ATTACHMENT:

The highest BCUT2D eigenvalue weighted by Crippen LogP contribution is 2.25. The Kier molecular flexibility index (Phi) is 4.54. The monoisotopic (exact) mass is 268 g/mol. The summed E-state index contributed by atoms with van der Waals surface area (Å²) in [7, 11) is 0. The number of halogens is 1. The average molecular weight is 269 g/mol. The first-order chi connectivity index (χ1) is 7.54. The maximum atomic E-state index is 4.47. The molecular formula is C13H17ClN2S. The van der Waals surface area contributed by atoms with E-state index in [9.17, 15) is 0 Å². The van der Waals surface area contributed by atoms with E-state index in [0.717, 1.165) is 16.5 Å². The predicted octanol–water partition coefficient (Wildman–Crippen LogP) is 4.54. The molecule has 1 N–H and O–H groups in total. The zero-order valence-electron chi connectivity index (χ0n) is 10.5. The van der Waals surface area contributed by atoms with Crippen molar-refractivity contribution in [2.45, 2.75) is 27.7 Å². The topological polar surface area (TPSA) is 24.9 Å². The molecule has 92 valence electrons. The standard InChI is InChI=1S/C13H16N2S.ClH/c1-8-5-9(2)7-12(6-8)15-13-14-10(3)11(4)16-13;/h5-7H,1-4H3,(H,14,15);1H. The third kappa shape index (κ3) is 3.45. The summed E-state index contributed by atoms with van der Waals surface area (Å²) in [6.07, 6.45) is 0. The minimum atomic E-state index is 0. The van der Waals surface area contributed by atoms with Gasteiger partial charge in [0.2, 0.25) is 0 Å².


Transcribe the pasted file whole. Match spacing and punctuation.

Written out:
The highest BCUT2D eigenvalue weighted by Crippen LogP contribution is 2.25. The Kier molecular flexibility index (Phi) is 4.54. The monoisotopic (exact) mass is 268 g/mol. The summed E-state index contributed by atoms with van der Waals surface area (Å²) in [7, 11) is 0. The number of halogens is 1. The average molecular weight is 269 g/mol. The first-order chi connectivity index (χ1) is 7.54. The maximum atomic E-state index is 4.47. The molecular formula is C13H17ClN2S. The van der Waals surface area contributed by atoms with E-state index in [9.17, 15) is 0 Å². The van der Waals surface area contributed by atoms with E-state index in [0.717, 1.165) is 16.5 Å². The predicted octanol–water partition coefficient (Wildman–Crippen LogP) is 4.54. The molecule has 1 N–H and O–H groups in total. The zero-order valence-electron chi connectivity index (χ0n) is 10.5. The van der Waals surface area contributed by atoms with Crippen molar-refractivity contribution in [2.45, 2.75) is 27.7 Å². The topological polar surface area (TPSA) is 24.9 Å². The molecule has 92 valence electrons. The standard InChI is InChI=1S/C13H16N2S.ClH/c1-8-5-9(2)7-12(6-8)15-13-14-10(3)11(4)16-13;/h5-7H,1-4H3,(H,14,15);1H. The third kappa shape index (κ3) is 3.45. The summed E-state index contributed by atoms with van der Waals surface area (Å²) in [6.07, 6.45) is 0. The minimum atomic E-state index is 0. The van der Waals surface area contributed by atoms with Gasteiger partial charge in [0.2, 0.25) is 0 Å².